Biodiversity is declining in many local communities while also becoming increasingly homogenized across space. Experiments show that local plant species loss reduces ecosystem functioning and services, but the role of spatial homogenization of community composition and the potential interaction between diversity at different scales in maintaining ecosystem functioning remains unclear, especially when many functions are considered (ecosystem multifunctionality). We present an analysis of eight ecosystem functions measured in 65 grasslands worldwide. We find that more diverse grasslands—those with both species-rich local communities (α-diversity) and large compositional differences among localities (β-diversity)—had higher levels of multifunctionality. Moreover, α- and β-diversity synergistically affected multifunctionality, with higher levels of diversity at one scale amplifying the contribution to ecological functions at the other scale. The identity of species influencing ecosystem functioning differed among functions and across local communities, explaining why more diverse grasslands maintained greater functionality when more functions and localities were considered. These results were robust to variation in environmental drivers. Our findings reveal that plant diversity, at both local and landscape scales, contributes to the maintenance of multiple ecosystem services provided by grasslands. Preserving ecosystem functioning therefore requires conservation of biodiversity both within and among ecological communities.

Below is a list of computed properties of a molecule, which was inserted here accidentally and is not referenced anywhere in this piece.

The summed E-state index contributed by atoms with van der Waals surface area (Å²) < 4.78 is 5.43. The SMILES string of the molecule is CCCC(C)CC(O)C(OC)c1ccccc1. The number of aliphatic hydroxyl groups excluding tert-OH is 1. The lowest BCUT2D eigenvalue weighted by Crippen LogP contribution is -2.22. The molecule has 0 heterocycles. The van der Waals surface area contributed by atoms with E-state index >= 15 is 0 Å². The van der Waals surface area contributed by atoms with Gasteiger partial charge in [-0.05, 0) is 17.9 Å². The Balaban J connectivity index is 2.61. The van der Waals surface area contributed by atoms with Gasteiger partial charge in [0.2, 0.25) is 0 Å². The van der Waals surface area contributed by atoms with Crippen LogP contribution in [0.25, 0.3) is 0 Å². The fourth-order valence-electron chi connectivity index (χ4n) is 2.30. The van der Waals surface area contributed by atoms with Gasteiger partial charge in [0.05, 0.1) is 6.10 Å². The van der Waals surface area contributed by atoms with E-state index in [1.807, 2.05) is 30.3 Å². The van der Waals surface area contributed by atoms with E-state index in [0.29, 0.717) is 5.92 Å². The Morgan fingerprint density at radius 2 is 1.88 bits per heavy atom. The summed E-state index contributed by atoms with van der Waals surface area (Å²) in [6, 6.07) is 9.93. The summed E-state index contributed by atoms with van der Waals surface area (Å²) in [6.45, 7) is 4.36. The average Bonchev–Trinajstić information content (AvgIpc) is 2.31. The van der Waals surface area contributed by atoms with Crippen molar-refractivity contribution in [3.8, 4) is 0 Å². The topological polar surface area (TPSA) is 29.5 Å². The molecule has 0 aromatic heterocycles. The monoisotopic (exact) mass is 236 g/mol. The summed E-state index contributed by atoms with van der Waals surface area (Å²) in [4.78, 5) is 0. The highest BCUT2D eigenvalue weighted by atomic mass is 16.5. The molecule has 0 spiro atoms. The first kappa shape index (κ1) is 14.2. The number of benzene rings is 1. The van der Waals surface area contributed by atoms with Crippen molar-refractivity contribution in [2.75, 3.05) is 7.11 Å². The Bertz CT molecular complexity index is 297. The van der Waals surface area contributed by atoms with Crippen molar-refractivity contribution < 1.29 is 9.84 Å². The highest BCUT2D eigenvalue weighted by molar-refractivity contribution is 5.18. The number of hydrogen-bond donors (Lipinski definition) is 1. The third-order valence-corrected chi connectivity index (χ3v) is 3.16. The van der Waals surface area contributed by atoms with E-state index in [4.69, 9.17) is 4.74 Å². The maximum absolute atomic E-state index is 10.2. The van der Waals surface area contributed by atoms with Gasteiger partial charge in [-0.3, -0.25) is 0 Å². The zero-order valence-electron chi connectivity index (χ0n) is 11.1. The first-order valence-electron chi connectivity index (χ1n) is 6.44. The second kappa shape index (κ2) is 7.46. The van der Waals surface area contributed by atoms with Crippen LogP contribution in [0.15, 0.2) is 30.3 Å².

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The research leading to these results has received funding from the European Union Seventh Framework Programme (FP7/2007-2013) under grant agreement no. 298935 to Y.H. (with A.H. and E.W.S.). This work was generated using data from the Nutrient Network (http://www.nutnet.org) experiment, funded at the site scale by individual researchers. Coordination and data management have been supported by funding from the National Science Foundation Research Coordination Network (NSF-DEB-1042132) to E.T.B. and E.W.S, and from the Long Term Ecological Research (LTER) programme (NSF-DEB-1234162), and the Institute on the Environment at the University of Minnesota (DG-0001-13). We also thank the Minnesota Supercomputer Institute for hosting project data, and the Institute on the Environment for hosting Network meetings. We thank R. S. L. Veiga for suggestions that improved the manuscript.